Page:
Friday, January 1, 2016

The Man from U.N.C.L.E. (Ritchie, 2015): Mini-Film Review

Guy Ritchie's 2015 caper isn't perfect, but the 67% rating on Rotten Tomatoes seems pretty odd (as is the 42% given to Woody Allen's outing from the same summer). Sure, The Man from U.N.C.L.E. left my 14 yo behind when we watched the film on Blu-ray the other night, but he was tired after soccer practice, and nationally syndicated reviewers aren't 14, right?

I thought U.N.C.L.E. had to be shot on film to create its retro feel, but no.

Ritchie's films draw attention to technique without relegating story to the background. This one establishes location with innovative shots, integrates (yellow) subtitles and text (of all sizes) in an entertaining manner, and provides character and historical background details creatively. Its car chases could give the Furious franchise pause, and while many scenes would seamlessly fit in a 007 film, this one has a sense of humor to boot. It's funny but no spoof--I laughed so hard during one scene at the theater that I looked around in embarrassment to see if I was the only one laughing and fortunately I wasn't.

One of the film's backstories (of Uncle Rudi) seems to be awkwardly placed, but (as with many films) on repeat viewings you can tell why the filmmakers elected to place the info. where it is, although I think it would have been more effective if presented when the character was first introduced. And actor Alicia Vikander delivers a few lines as unconvincingly as Hayden Christensen in Star Wars: Episode II Attack of the Clones--a furrowed brow only expresses so much.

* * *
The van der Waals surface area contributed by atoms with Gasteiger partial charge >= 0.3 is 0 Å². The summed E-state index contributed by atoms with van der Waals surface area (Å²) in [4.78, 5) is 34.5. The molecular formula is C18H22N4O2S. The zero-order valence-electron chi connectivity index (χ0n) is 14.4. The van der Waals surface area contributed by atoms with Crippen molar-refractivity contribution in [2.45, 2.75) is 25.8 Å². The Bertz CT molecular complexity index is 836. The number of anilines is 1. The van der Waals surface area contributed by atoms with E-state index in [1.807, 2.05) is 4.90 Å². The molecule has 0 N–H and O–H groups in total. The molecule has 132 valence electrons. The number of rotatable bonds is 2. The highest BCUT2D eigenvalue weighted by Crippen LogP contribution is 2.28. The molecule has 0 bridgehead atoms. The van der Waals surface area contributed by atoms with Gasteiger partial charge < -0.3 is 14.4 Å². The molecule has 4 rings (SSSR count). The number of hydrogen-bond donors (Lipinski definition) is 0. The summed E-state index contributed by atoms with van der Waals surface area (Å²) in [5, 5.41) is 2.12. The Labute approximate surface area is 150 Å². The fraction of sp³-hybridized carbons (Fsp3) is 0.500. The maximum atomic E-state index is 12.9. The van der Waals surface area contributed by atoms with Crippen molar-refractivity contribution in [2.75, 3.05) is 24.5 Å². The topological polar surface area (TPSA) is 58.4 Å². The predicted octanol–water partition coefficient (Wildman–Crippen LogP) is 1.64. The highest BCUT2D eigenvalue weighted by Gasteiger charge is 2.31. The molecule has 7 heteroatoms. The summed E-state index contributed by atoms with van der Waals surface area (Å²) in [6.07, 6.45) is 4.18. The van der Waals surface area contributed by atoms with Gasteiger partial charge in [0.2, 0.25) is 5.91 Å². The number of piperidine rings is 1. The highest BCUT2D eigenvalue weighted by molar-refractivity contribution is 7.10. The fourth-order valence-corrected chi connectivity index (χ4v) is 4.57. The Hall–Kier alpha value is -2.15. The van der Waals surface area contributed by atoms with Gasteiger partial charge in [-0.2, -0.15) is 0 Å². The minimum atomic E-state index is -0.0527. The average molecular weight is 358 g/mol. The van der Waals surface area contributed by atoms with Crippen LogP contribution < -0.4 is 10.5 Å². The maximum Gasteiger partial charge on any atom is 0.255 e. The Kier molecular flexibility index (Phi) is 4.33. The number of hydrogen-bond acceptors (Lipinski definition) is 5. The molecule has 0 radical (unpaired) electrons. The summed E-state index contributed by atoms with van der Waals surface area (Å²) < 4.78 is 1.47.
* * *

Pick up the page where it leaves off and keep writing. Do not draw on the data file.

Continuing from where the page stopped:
Most importantly, it's disappointing to see a fairly weak female role in a year with such strong female leads in some of the best western mainstream films: Mad Max: Fury Road (Miller, 2015), The Force Awakens (Abrams, 2015), and Inside Out (Docter & Del Carmen, 2015).

But Guy Ritchie's montage+music sequences are nearly always on point (as they are in Snatch), and I'm a sucker for the split-screen style almost whenever its used because of its link to comics (I even loved it in Ang Lee's Hulk in 2003).

Split-screen montage? Check.

Finally, what's with all of the strapped-to-a-chair torture sequences in 2015? We have them in The Man from U.N.C.L.E., Spectre (Mendes, 2015), and Star Wars. Extracting information from our hard drives seems to be on the forefront of filmmakers minds these days.

We're paranoid that people will figure out how to extract our hard drives.

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